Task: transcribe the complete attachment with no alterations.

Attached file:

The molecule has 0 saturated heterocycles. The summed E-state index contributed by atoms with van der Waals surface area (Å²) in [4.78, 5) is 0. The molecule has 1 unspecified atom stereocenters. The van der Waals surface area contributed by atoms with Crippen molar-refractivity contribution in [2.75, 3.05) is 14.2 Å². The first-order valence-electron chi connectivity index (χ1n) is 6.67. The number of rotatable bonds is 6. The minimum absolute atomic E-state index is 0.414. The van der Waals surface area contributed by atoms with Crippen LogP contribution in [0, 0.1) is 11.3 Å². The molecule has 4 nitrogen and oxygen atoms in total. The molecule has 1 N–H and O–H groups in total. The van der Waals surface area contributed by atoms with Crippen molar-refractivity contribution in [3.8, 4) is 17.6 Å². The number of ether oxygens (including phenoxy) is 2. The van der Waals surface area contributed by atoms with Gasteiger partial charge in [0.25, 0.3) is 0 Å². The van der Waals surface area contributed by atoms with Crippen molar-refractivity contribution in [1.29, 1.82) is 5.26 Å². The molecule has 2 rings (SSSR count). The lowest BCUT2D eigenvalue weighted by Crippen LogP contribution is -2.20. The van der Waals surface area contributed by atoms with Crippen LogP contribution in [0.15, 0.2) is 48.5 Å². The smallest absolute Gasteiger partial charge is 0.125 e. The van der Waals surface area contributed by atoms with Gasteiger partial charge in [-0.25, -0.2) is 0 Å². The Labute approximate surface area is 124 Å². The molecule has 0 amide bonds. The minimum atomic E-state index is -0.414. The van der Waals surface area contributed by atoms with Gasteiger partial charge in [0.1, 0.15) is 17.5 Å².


The molecule has 0 saturated heterocycles. The summed E-state index contributed by atoms with van der Waals surface area (Å²) in [4.78, 5) is 0. The molecule has 1 unspecified atom stereocenters. The van der Waals surface area contributed by atoms with Crippen molar-refractivity contribution in [2.75, 3.05) is 14.2 Å². The first-order valence-electron chi connectivity index (χ1n) is 6.67. The number of rotatable bonds is 6. The minimum absolute atomic E-state index is 0.414. The van der Waals surface area contributed by atoms with Crippen LogP contribution in [0, 0.1) is 11.3 Å². The molecule has 4 nitrogen and oxygen atoms in total. The molecule has 1 N–H and O–H groups in total. The van der Waals surface area contributed by atoms with Crippen molar-refractivity contribution in [3.8, 4) is 17.6 Å². The number of ether oxygens (including phenoxy) is 2. The van der Waals surface area contributed by atoms with Gasteiger partial charge in [0.25, 0.3) is 0 Å². The van der Waals surface area contributed by atoms with Crippen molar-refractivity contribution in [1.29, 1.82) is 5.26 Å². The molecule has 2 rings (SSSR count). The lowest BCUT2D eigenvalue weighted by Crippen LogP contribution is -2.20. The van der Waals surface area contributed by atoms with Crippen LogP contribution in [0.15, 0.2) is 48.5 Å². The smallest absolute Gasteiger partial charge is 0.125 e. The van der Waals surface area contributed by atoms with Gasteiger partial charge in [-0.25, -0.2) is 0 Å². The Labute approximate surface area is 124 Å². The molecule has 0 amide bonds. The minimum atomic E-state index is -0.414. The van der Waals surface area contributed by atoms with Gasteiger partial charge in [0.1, 0.15) is 17.5 Å².